An interesting study has been done on so-called ethical mutual funds. I am not complaining about these funds; I am just looking at the sole aspect of return on investment. There are a number of them and I have never heard of them because I am not interested. There is Acuity Clean Environment Balanced fund, Acuity Clean Environment Equity fund, Desjardins Environment fund, Ethical Special Equity fund, Ethical Balanced fund, Ethical Growth fund, and Ethical North American fund. The one thing all these funds have in common is that they are underperforming their own indexes within the mutual fund business; that is to say they are all underperformers.

The point I am trying to make is that twisting the arms of people who are managing the Canada pension plan, making them make decisions which are not in the best interests of the beneficiaries of those plans, who are Canadian citizens, is not in the best interests for the long term social values that I believe this country was founded on. I suggest that the whole motion by the New Democratic Party is a fallacy and it should be rejected by the House.

Business of the House
Government Orders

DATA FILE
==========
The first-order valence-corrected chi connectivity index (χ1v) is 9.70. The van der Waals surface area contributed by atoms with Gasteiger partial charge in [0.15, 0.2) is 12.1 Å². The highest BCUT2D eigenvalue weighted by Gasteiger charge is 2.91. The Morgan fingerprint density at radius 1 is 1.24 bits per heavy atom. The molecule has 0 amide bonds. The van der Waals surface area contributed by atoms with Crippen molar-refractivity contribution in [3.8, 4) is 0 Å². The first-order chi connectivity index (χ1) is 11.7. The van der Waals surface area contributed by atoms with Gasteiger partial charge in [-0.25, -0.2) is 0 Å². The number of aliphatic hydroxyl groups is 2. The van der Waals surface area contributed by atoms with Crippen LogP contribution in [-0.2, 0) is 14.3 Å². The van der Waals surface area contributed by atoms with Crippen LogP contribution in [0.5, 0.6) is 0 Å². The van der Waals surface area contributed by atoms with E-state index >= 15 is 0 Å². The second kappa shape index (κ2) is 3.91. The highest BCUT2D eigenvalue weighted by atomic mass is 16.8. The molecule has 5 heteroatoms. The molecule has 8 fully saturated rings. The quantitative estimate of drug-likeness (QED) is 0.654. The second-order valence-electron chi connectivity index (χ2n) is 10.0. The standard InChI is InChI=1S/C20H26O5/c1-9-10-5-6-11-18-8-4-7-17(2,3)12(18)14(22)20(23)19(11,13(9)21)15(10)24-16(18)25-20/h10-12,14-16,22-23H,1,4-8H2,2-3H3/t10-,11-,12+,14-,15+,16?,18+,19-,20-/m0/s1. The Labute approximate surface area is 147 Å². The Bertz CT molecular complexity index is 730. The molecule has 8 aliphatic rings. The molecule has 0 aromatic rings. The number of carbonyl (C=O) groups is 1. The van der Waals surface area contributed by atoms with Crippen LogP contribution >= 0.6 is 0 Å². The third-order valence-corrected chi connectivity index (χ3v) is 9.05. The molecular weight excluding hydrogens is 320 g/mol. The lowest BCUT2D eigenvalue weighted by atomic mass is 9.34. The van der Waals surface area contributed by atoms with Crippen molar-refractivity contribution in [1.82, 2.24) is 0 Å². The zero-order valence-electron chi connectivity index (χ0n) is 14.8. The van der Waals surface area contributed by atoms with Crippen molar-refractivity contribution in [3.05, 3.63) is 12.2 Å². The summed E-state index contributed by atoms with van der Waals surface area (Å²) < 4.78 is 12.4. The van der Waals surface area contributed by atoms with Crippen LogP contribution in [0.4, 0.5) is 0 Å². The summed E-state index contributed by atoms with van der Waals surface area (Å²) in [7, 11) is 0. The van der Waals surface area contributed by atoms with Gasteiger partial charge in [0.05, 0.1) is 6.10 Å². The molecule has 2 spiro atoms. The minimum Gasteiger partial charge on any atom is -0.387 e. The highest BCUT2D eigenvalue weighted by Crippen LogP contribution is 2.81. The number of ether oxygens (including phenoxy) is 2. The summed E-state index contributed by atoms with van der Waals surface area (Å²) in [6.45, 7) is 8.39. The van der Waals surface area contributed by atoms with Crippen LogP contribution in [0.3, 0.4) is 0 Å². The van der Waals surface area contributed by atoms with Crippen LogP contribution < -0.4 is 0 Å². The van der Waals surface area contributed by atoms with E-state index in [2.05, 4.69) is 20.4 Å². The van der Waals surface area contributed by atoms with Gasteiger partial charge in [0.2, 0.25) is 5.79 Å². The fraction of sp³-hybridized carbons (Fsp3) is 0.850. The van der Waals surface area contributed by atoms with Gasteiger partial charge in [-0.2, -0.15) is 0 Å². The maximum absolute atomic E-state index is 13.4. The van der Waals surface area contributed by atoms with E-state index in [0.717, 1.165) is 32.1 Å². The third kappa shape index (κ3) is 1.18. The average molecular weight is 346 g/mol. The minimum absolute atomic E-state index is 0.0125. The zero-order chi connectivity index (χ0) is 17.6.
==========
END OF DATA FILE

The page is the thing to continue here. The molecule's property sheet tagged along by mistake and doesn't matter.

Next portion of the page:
3:20 p.m.

Brossard—La Prairie
Québec

Liberal

Jacques Saada Leader of the Government in the House of Commons and Minister responsible for Democratic Reform

Madam Speaker, I would just like to bring to your attention that Bill C-21 will be referred to committee before second reading.

The House resumed consideration of the motion.

Supply
Government Orders

3:25 p.m.

NDP

Bev Desjarlais Churchill, MB

Madam Speaker, there is no intention on my behalf or on the behalf of the New Democratic Party to mislead Canadians or to misrepresent. There is documented evidence that ethical funds do provide profit.

This morning my colleague from Winnipeg Centre mentioned a number. The investment sector does not recommend that investments be based on a one year or two year period. Even those who are not all out investors get that much of a message from the investment companies. Investments should be based over a longer period of time. There are companies that over the course of 10 years do not show a 10% profit but do show a 1% profit. I think the member needs to be clear for Canadians that in the last number of years a lot of funds have lost money. I think it would be misleading to suggest that only ethical funds may have lost money over a couple of years, because that has happened overall.